There is no such thing as freedom of speech when government can punish you for saying something they think is improper. Freedom of speech is also non existent on college campuses when the right of someone to say something is subservient to the rights of those who create a disturbance so they cannot speak.

What we have currently is idiocy and will lead to more and more violence. Our judges will not stop liberal hooligans from creating riots to stop conservative speech and, at least recently, has not been willing to allow conservatives to speak during political campaigns. If government officials in public positions of authority side with one political view and allow the other side to be suppressed, what choice do we have but to revolt? Our rights have already been taken and we are slaves.

Prosecutors Gone Wild

by John Farmer - April 2nd, 2009 - New York Times

There is both good news and bad in the Justice Department’s decision to move to dismiss all charges against former Senator Ted Stevens of Alaska, who had been convicted on seven felony counts of ethics violations. The good news is that Attorney General Eric Holder has done the right thing, acknowledging that his department’s Public Integrity Section, which handles corruption cases, committed egregious misconduct. The bad news is that the broader problem of prosecutorial excess remains unaddressed.

And at least one part of the problem is that there is no attempt by the press to get involved except when the press itself has a political motivation. There were people who complained about the sexual relationship between prosecutor and witness in the Stevens case, but no one except conservative blogs would even mention it. That was because the misconduct was by career DEMOCRAT prosecutors.

That refusal to cover the issue includes the bigots of the New York Times, who are publishing this issue without noting that all but one of the abuses they list in the article were committed by Democrats. During the campaign, while it was still possible to destroy a Republican Senator, they had no interest in publicizing the prosecutorial abuse in the Stevens case. They made note of the one Republican listed in this article though, leaving the impression that this was a problem created by George W. Bush. What hypocrisy.

Our courts are out of control and the Judges who should be stopping this abuse are part of the problem, not part of the solution. The press (that could help to publicize the abuse if they wanted to) are generally in favor of protecting the Democrats who are the prime abusers because they share a liberal agenda.

Thursday, April 02, 2009

The Ted Stevens Scandal

Editorial - April 2nd, 2009 - Wall Street Journal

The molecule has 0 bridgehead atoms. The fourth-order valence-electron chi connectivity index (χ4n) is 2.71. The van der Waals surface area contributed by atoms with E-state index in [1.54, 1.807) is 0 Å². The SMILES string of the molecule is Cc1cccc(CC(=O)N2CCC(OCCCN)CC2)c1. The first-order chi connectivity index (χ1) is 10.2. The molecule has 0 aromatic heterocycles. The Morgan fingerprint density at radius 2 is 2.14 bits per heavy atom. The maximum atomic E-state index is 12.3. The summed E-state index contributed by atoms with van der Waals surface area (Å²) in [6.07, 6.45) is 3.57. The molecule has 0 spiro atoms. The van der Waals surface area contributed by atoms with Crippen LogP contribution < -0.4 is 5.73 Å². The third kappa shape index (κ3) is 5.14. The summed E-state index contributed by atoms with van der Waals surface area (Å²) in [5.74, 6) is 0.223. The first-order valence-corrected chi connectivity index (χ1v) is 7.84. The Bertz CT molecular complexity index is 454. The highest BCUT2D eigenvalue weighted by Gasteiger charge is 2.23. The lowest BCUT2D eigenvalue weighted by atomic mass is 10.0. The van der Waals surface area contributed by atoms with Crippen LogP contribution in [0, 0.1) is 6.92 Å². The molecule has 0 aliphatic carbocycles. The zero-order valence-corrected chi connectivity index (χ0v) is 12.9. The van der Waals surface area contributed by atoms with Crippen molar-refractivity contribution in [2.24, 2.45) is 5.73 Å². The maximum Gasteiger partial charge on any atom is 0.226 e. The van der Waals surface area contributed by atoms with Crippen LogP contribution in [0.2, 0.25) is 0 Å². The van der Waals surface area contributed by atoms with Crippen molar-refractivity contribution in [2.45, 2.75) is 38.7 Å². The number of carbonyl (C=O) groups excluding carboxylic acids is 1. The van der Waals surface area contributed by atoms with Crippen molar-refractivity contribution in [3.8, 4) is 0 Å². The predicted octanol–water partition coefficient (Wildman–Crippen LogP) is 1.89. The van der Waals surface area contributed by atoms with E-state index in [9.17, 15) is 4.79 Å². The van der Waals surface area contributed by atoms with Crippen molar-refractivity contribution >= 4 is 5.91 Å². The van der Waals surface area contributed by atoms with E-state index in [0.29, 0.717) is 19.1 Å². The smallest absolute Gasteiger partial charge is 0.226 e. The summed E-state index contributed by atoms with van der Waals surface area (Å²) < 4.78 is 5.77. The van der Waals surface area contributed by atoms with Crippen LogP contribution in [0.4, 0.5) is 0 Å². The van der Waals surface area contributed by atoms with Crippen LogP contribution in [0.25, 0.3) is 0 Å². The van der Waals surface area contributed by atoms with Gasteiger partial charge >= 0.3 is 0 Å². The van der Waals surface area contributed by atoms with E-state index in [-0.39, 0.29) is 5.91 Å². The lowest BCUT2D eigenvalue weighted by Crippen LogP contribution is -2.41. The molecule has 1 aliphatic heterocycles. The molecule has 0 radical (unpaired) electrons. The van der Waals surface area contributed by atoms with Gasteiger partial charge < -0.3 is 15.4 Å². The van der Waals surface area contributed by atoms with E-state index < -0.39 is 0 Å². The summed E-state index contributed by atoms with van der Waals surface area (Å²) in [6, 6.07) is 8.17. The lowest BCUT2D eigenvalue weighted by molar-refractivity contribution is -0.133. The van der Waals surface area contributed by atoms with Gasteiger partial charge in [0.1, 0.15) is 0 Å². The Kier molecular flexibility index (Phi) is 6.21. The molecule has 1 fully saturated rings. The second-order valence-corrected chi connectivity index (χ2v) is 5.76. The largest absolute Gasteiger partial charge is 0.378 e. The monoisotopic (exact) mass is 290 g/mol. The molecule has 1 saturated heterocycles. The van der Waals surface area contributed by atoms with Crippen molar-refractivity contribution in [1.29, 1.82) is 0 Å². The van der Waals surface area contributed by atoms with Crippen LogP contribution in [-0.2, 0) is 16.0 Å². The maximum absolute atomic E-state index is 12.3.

The Justice Department yesterday moved to set aside an October conviction on ethics charges and forgo any future trials for Senator Stevens. He walks free, in other words, an innocent man. In the motion, Justice said it "recently discovered" that prosecutors withheld from the defense notes about an interview last April with the state's star witness, Bill Allen, that contradicted his subsequent testimony. Under the Brady Rule for evidence, Justice was obliged to share that with Senator Stevens's lawyers.

This was one of many prosecutorial missteps that came to light after Mr. Stevens was found guilty less than two weeks before Election Day. The Republican narrowly lost his bid for a seventh term. Attorney General Eric Holder yesterday promised a "thorough" probe into the conduct of prosecutors, which is the least the Department owes Mr. Stevens. The Obama Administration made the political calculation here to walk away from the original mistake made by Bush Justice rather than further embarrass the Department in post-trial hearings.

Actually, the Democrat (never mentioned that did they) career prosecutors had already accomplished what the Democrat Party and Barack Obama had wanted, so why continue? They did not care about what happened to Ted Stevens after he was defeated. They simply wanted the Senate Seat in Democrat hands. They have that. So they won no matter what happens to Stevens now.

Of course they wanted to stop any further publicity. Of course they wanted to avoid a constant reminder that the entire prosecution was a political witch hunt. Further prosecution of Stevens would have done nothing else but help the cause of reminding everyone how corrupt Democrats are.

Republicans, who are too stupid to fight this kind of corrupt dirty war, are focused on getting justice for Stevens. They ought to be focused on the evil corruption of our court system as practiced by liberal-progressive-socialist judges and prosecutors.

Not since the so-called "rogue" prosecutor Mike Nifong was purged from the system have we had such a perfect example of how our court system really works. Rarely do these abuses get prosecuted. Even more rarely do the judges who normally cover them up suffer any consequences at all. What most people just do not seem to get is that outrageous court corruption is actually business as usual.